# 5 Best Ways to Find Length of Longest Increasing Subsequence With At Least K Odd Values in Python

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π‘ Problem Formulation: The task is to write a Python program that finds the length of the longest increasing subsequence from a list of integers which includes at least `k` odd values. For example, given the input `[2, 3, 5, 7, 11, 8, 10]` with `k = 3`, the desired output would be `5`, corresponding to the subsequence `[2, 3, 5, 7, 8]`.

## Method 1: Dynamic Programming

Dynamic programming is a method for solving complex problems by breaking them down into simpler subproblems. For finding the longest increasing subsequence with at least `k` odd values, we use a two-dimensional DP array. One dimension tracks the length of the sequence while the other tracks the number of odd values.

Here’s an example:

```def longest_increasing_subsequence_k_odds(arr, k):
n = len(arr)
# DP initialization
dp = [[[0, 0] for _ in range(k+1)] for _ in range(n+1)]

for i in range(1, n+1):
for o in range(k+1):
# Copy previous values
dp[i][o] = dp[i-1][o].copy()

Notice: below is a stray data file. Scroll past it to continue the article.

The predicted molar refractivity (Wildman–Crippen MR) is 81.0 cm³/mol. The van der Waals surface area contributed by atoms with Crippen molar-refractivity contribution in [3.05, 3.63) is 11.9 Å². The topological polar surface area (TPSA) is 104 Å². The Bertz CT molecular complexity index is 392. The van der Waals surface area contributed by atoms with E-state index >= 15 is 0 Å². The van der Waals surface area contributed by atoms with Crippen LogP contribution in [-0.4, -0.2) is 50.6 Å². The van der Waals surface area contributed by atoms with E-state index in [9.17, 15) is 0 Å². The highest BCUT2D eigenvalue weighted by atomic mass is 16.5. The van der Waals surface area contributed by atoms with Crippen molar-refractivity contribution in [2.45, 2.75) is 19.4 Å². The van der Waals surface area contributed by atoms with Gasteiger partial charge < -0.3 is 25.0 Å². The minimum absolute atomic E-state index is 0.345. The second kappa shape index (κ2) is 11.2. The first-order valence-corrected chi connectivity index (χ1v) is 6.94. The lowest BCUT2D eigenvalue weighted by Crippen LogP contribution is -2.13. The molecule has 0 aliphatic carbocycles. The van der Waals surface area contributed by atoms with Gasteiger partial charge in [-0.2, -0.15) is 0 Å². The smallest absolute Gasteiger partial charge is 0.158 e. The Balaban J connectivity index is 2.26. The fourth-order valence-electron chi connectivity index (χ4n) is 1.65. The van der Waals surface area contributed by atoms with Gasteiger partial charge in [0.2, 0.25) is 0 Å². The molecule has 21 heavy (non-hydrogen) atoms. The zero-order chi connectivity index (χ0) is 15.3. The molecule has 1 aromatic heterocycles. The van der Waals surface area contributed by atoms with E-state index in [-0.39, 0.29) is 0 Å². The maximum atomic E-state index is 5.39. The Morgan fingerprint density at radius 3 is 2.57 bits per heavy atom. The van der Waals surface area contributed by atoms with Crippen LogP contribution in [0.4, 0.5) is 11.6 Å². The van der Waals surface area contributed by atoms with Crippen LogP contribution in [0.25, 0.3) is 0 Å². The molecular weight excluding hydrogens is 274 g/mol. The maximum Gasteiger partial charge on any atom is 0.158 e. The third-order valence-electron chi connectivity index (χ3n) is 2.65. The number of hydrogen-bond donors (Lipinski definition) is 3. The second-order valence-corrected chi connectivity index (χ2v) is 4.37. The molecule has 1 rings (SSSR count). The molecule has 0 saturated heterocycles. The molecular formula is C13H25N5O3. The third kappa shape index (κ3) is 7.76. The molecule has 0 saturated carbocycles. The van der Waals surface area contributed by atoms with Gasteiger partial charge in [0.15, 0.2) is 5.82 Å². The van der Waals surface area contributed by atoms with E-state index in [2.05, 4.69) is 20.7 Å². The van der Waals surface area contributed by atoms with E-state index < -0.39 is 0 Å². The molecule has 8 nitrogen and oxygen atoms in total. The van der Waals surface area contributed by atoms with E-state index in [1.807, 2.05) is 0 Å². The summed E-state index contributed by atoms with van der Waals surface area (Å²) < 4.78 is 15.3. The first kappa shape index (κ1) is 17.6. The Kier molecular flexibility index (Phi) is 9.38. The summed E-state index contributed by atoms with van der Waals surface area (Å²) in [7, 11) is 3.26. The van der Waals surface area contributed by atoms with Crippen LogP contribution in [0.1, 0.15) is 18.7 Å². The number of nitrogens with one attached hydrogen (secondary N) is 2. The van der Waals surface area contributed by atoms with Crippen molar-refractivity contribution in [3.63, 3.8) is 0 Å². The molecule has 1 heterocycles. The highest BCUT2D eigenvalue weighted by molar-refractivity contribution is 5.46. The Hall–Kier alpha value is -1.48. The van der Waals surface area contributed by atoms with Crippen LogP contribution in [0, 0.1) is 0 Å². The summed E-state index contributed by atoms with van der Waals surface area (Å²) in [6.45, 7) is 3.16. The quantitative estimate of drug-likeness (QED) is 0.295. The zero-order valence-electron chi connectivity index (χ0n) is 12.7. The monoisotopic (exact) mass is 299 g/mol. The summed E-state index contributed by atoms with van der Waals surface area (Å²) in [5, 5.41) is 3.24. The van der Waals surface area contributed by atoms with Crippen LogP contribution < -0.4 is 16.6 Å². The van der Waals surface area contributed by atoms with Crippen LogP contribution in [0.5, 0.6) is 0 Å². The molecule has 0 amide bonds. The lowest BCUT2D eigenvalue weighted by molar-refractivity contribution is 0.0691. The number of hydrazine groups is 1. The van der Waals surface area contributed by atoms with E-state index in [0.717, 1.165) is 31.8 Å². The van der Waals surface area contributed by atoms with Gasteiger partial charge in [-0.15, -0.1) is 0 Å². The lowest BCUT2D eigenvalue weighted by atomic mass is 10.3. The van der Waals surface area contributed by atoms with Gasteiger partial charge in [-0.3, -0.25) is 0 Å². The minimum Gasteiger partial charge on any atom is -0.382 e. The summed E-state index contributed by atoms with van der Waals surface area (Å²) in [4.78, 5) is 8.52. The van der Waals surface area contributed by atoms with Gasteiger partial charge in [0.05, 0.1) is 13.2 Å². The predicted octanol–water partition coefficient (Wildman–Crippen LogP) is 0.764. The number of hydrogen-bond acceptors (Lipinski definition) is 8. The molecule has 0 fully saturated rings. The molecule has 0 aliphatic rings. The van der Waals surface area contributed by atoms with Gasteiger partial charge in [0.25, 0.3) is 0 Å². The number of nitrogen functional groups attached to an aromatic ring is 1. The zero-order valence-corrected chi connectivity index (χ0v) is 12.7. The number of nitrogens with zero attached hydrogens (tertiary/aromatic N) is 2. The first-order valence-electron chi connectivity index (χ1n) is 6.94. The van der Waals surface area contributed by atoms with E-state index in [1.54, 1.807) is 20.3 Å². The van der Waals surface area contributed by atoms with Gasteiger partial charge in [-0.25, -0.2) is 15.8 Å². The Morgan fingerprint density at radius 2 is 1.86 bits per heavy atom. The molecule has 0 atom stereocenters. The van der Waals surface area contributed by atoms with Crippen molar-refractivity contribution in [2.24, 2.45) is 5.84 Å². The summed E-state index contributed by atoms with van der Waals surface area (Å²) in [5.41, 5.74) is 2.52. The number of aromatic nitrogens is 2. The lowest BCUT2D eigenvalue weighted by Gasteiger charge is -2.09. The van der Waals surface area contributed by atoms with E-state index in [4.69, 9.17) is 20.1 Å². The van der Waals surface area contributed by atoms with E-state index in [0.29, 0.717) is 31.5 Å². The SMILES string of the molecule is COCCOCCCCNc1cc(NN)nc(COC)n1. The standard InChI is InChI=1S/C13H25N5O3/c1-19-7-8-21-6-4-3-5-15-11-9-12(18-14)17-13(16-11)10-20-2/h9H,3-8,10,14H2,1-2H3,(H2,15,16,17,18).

# Skip the current element
if o > 0 and arr[i-1] % 2 == 1:
# Check if we can form a longer increasing subsequence
for j in range(i):  # Trace previous elements
if arr[i-1] > arr[j-1] and dp[i][o][0]  arr[j-1] and dp[i][o][0] < dp[j][o][0] + 1:
dp[i][o] = [dp[j][o][0] + 1, dp[j][o][1]]

# Find the maximum length with at least k odd values
max_length = 0
for i in range(n+1):
for o in range(k, k+1):
max_length = max(max_length, dp[i][o][0])

return max_length

# Example usage:
print(longest_increasing_subsequence_k_odds([2, 3, 5, 7, 11, 8, 10], 3))
```

The output of this code snippet will be:

`5`

This dynamic programming solution sets up a table to record the longest increasing subsequence with different counts of odd values, and then iterates over the input array while updating the table accordingly. The result is the maximum length amongst all subsequences with at least `k` odd values.

## Method 2: Recursive Approach with Memoization

The recursive approach breaks down the problem into smaller instances using a top-down approach, while memoization is used to store already calculated results to avoid recomputation. This method divides the problem into checking each element and deciding whether to include it or not while keeping track of the number of odd elements.

Here’s an example:

` from functools import lru_cachedef lonEmily Rosemary CollinsEmily Rosemary Collins is a tech enthusiast with a strong background in computer science, always staying up-to-date with the latest trends and innovations. Apart from her love for technology, Emily enjoys exploring the great outdoors, participating in local community events, and dedicating her free time to painting and photography. Her interests and passion for personal growth make her an engaging conversationalist and a reliable source of knowledge in the ever-evolving world of technology.`